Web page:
I applied to several graduate positions at European universities and I had two interviews. In the same day, I received a response from both places: a job offer from the first one and an invitation to the second stage of the interview from the second one. At that point, it is very clear what kind of research I’ll be doing in the first group. The second interview stage requires a few days of preparation from me and I will have an opportunity to discuss research projects after a potential acceptance.

I’d like to continue the interview and ask the first group whether they can afford one or two weeks of waiting for my response but I’m not sure how to best handle the matter:

  • Should I be honest and say that I’m waiting for a response from other graduate programs?

  • Should I mention any details about the other application (university name, group, research activities)?

  • What can I say to ensure them I’m not treating the first group just as a backup option? I’m definitely interested in the first group it’s just the second group might offer research projects which are more aligned with my interests; should I mention in the email that I’m waiting for an opportunity to discuss research projects in other interview?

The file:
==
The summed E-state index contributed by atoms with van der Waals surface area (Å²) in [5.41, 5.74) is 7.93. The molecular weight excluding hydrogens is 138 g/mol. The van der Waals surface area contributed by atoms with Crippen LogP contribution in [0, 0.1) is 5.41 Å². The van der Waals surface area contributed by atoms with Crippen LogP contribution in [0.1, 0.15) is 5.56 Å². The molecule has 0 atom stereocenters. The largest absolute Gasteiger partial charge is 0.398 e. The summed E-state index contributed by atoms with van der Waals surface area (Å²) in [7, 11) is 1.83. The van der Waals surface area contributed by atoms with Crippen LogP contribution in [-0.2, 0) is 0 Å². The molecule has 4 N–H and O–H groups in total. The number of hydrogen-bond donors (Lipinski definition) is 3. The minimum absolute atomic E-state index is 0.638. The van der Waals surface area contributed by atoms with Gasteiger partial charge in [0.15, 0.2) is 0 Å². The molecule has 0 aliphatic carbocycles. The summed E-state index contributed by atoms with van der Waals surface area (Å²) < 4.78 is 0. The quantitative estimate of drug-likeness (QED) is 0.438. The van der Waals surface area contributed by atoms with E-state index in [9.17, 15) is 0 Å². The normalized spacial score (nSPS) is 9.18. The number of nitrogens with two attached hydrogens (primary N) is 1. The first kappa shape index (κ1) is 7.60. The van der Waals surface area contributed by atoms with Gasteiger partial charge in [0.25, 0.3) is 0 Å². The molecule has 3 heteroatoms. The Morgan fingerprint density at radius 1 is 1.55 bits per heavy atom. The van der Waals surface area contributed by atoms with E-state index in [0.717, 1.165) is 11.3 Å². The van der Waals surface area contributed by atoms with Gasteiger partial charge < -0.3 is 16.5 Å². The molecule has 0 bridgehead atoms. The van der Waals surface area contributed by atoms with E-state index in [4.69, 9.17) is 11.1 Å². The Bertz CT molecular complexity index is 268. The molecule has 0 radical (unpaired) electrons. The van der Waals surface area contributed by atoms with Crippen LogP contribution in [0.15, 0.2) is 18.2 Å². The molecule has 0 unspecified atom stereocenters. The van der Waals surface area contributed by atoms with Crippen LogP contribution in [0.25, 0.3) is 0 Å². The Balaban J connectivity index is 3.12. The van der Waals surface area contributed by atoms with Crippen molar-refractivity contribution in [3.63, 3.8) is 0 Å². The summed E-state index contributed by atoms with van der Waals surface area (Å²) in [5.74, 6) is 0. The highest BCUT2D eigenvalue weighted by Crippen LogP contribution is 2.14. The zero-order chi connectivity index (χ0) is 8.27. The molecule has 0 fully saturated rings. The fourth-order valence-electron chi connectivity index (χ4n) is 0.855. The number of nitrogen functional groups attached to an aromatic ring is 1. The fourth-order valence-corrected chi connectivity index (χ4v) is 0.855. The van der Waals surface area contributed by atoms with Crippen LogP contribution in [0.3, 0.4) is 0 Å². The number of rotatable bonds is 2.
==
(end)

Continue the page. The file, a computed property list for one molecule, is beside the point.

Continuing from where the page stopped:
In the end, I want to avoid a situation when the first group reaches out to some other applicant and I’m left without anything after a reject from the second interview. On the other hand, playing safe here might means losing a very valuable Ph.D. position.

Phrasing this as “graduate admissions” but it really could be anyone who asks about academic integrity e.g. in job interviews.

More details – I finished the (language) exam early and then noticed I’d accidentally left a dictionary in my drawer. In a moment of weakness I decided to double-check my answers and promptly got caught. I didn’t need to cheat – the teacher gave me 0 on the questions I cheated on, and I still scored 92/100.

I’ve never cheated since.